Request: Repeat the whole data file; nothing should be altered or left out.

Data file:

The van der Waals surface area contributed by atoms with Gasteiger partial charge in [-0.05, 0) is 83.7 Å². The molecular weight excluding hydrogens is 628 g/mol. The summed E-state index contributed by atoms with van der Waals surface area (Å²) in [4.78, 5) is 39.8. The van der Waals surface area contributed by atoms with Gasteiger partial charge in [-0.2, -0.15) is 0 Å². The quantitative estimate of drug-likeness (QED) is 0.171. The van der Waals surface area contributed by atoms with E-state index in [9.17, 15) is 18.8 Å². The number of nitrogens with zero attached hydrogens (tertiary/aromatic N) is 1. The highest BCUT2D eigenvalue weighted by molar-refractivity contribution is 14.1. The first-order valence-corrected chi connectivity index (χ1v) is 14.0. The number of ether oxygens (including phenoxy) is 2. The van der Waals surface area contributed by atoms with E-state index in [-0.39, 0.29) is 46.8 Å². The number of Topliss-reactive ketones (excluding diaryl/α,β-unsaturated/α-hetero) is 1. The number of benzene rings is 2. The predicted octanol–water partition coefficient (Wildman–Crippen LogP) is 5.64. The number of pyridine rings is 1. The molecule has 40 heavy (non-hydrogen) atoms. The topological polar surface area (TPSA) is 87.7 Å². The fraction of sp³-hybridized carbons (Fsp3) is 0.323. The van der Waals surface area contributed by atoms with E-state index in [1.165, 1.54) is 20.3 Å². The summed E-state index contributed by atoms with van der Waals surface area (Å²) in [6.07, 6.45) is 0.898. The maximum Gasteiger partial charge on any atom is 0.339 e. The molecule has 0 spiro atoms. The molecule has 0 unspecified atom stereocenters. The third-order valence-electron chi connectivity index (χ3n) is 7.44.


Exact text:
The van der Waals surface area contributed by atoms with Gasteiger partial charge in [-0.05, 0) is 83.7 Å². The molecular weight excluding hydrogens is 628 g/mol. The summed E-state index contributed by atoms with van der Waals surface area (Å²) in [4.78, 5) is 39.8. The van der Waals surface area contributed by atoms with Gasteiger partial charge in [-0.2, -0.15) is 0 Å². The quantitative estimate of drug-likeness (QED) is 0.171. The van der Waals surface area contributed by atoms with E-state index in [9.17, 15) is 18.8 Å². The number of nitrogens with zero attached hydrogens (tertiary/aromatic N) is 1. The highest BCUT2D eigenvalue weighted by molar-refractivity contribution is 14.1. The first-order valence-corrected chi connectivity index (χ1v) is 14.0. The number of ether oxygens (including phenoxy) is 2. The van der Waals surface area contributed by atoms with E-state index in [-0.39, 0.29) is 46.8 Å². The number of Topliss-reactive ketones (excluding diaryl/α,β-unsaturated/α-hetero) is 1. The number of benzene rings is 2. The predicted octanol–water partition coefficient (Wildman–Crippen LogP) is 5.64. The number of pyridine rings is 1. The molecule has 40 heavy (non-hydrogen) atoms. The topological polar surface area (TPSA) is 87.7 Å². The fraction of sp³-hybridized carbons (Fsp3) is 0.323. The van der Waals surface area contributed by atoms with E-state index in [1.165, 1.54) is 20.3 Å². The summed E-state index contributed by atoms with van der Waals surface area (Å²) in [6.07, 6.45) is 0.898. The maximum Gasteiger partial charge on any atom is 0.339 e. The molecule has 0 spiro atoms. The molecule has 0 unspecified atom stereocenters. The third-order valence-electron chi connectivity index (χ3n) is 7.44.